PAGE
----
Names are tough, there is so much symbolism in them. We polled creative friends friends and went round and round on names for this space. There were some great ideas suggested but ultimately it came down to a combination of Lauren’s view of the future and Becky’s wit. Five months is the average PCT duration (~152 days to complete). Although we wish we were exceptional, and planning to finish at an above average speed, we know we need to start slow and finish faster. This means an average of 20 miles per day, ideally 3 mph for 8 hours minimum. Duration is the key to this ultra, not speed. We need to add more hours to our hiking day if we want to arrive at our destination sooner.
More hours in the day seems like fun when you consider ideas like night hiking in the desert and alpine starts to enjoy a sunrise, but the reality is Lauren’s health history indicates an average duration of 12 hours of sleep per night is needed. This means our ability to reasonably “accelerate” by adding more hours is compromised. We must master the art of transition to find our efficiencies. Master camp life through delegation to save time. We must think ahead to our resupply locations and move swiftly through towns. We must be incredibly deliberate in our actions and intention if we are to reach our goal with time stacked against us.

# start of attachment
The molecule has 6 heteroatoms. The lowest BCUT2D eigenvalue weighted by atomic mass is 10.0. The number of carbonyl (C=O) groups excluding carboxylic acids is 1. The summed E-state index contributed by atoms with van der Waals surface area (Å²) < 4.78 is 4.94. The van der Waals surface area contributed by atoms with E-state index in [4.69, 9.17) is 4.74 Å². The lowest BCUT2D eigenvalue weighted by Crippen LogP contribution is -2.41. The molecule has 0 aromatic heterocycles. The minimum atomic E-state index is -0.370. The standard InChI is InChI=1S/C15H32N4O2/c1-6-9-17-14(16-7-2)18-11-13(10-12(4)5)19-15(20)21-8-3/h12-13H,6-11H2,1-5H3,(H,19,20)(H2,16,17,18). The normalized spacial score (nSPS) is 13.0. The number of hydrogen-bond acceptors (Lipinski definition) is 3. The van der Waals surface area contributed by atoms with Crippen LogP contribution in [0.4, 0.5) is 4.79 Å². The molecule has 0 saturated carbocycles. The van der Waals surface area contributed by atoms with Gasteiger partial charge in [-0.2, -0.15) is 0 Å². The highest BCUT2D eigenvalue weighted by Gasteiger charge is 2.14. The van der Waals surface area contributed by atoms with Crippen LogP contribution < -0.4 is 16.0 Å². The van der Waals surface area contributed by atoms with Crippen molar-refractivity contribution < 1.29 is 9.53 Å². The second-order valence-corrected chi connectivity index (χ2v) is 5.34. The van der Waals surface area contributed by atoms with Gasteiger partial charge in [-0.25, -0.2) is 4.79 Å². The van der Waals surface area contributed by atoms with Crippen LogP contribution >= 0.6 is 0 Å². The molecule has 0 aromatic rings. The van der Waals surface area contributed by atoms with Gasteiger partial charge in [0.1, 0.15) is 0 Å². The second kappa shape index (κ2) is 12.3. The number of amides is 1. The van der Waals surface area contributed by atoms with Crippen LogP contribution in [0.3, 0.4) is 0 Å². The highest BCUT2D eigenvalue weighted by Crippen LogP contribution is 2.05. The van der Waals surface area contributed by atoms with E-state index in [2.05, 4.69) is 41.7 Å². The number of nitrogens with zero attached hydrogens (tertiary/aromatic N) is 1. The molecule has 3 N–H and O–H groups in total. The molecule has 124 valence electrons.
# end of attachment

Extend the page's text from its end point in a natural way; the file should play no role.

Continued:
One axiom and one quote come to mind for us on this journey:
Slow is Smooth, Smooth is Fast.
“Think Easy, Light, Smooth, and Fast. You start with easy, because if that’s all you get, that’s not so bad. Then work on light. Make it effortless, like you don’t give a shit how high the hill is or how far you’ve got to go. When you’ve practiced that so long that you forget you’re practicing, you work on making it smooooooth. You won’t have to worry about the last one – you get those three, and you’ll be fast.”
Caballo Blanco from Born to Run by Christopher McDougall.
Knowing the math behind our challenge we realize there are several cards stacked against us. The speed records on the PCT are from insomniacs. Not marathoners or people who don’t carry a pack, it’s the people with light enough weight who log long hours to earn their miles that break records at this distance.
Our five months will take us north to Washington, the place of our beginning. In some ways our trip is a journey to No-Where in that we end exactly where we started. In some ways our journey takes us to the wilds of the west coast, No-Where near a city. In contrast the journey will take us exactly where we need to be: living in the present moment and place. As we find these places of contemporaneous thought we hope to share them with you here on this blog. A place to check in and see “Now-Here” they are on their journey, both “Now-Here” and yet No-Where.